If I Could Choose a Brother, It Would Be Peter Petschauer (festschrift article)

Gerhard Waldheim

Keywords: childhood, festschrift, Germany, immigration history, Peter Webb Petschauer, psychobiography, South Tyrol

Abstract: N/A

Intro: People who emigrate to foreign lands commonly face life-shaping decisions, mostly unconsciously and ongoing about what to maintain and what to leave behind, how far to change and adapt without losing identity, and which values to look for in selecting new partners, friends, and spouses. Add to this the challenges of a new professional environment, maintaining worthwhile loyalty to origins while staying true to oneself, understanding and coping with roots of circumstantial difference and even shame of origin, and investing the resources necessary for maintaining substantive contact with formative people in the old world. Then there is learning the values of the new surroundings and the intricacies of personal expression in an unfamiliar language, as well as mastering constructive ease with varying religious, ethnic, cultural, and historical parameters. All this is part of what makes up the United States due to its immigration history and the challenges facing individual immigrants. Peter Petschauer, who was shaped by dislocated parentage and a farm childhood in a tiny hamlet in the isolated mountains of South Tyrol, experienced all of this and more, including the death of his younger brother.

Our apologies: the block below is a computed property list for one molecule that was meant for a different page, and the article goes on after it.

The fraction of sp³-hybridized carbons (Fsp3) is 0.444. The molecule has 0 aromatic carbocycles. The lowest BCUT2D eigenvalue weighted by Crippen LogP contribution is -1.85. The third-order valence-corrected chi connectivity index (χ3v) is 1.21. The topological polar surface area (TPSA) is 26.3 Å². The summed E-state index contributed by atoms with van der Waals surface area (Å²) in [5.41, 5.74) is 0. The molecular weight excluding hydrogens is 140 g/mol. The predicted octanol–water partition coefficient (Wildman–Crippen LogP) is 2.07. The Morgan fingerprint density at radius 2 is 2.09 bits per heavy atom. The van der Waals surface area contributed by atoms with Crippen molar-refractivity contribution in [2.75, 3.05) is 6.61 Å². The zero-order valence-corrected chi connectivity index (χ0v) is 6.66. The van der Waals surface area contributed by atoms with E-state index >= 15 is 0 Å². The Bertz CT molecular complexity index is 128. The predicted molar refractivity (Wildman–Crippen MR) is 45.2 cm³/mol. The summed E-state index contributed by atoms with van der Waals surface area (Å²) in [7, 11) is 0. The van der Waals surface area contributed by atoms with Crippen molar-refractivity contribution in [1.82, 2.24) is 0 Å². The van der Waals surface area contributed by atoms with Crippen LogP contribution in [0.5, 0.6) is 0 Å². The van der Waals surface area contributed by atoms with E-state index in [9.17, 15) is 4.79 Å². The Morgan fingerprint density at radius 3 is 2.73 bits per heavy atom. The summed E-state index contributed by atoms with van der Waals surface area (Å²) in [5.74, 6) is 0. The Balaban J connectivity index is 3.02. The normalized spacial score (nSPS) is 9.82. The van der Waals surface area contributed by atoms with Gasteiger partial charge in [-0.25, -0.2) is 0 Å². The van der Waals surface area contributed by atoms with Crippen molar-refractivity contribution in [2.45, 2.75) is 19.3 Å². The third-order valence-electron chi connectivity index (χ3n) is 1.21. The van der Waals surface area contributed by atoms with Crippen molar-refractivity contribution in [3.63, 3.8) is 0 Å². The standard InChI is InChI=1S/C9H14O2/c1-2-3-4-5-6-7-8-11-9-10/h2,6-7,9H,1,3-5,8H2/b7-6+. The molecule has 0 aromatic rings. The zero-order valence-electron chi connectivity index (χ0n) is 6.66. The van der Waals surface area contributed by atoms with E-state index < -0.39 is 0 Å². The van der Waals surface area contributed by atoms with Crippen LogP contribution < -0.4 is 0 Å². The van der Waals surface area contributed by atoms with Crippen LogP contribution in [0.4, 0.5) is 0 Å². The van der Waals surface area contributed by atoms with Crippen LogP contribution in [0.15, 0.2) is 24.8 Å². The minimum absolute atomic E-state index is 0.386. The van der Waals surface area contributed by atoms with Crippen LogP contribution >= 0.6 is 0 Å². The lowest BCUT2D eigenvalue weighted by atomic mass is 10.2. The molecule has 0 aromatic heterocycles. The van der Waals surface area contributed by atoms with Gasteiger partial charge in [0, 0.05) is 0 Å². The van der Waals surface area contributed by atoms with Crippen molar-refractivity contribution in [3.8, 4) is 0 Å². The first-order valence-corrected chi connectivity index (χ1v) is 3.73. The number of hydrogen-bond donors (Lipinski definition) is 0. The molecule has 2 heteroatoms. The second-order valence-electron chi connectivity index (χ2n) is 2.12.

How to Cite This?

Waldheim, G. (2024). If I Could Choose a Brother, It Would Be Peter Petschauer. In A. C. Hudnall, P. H. Elovitz, & N. D’Andria (Eds.), Peter Webb Petschauer Festschrift. Clios Psyche30(2), 195-196.

 

Just Your Average Unicorn (festschrift article)

Jay Wentworth

Keywords: Appalachian State University (ASU), festschrift, history, Peter Webb Petschauer, poetry, psychobiography, psychohistory, scholar

Abstract: N/A

Intro: Peter is a first-rate scholar with various books and a large catalog of articles credited to him. Many of you will speak of his contributions to history, especially psychohistory, but I want to emphasize poetry, and his play, which had a staged reading at Appalachian State University. Not many people can publish in their second language; far fewer can publish poetry written in a second language and a vanishing few of those are trained in history rather than literature. Peter is part of those few. I taught poetry for 30 years, have written hundreds of poems, and that son-of-a-gun published a book of poetry before I did! He has important stories to tell and has mastered the means of telling them without formal training.

How to Cite This?

Wentworth, J. (2024). Just Your Average Unicorn. In A. C. Hudnall, P. H. Elovitz, & N. D’Andria (Eds.), Peter Webb Petschauer Festschrift. Clios Psyche30(2), 197-198.

 

PSYCHOANALYSIS/PSYCHOLOGY OF ANXIETY AND FEAR: PART II

The Lure of Horror (article)

Juhani Ihanus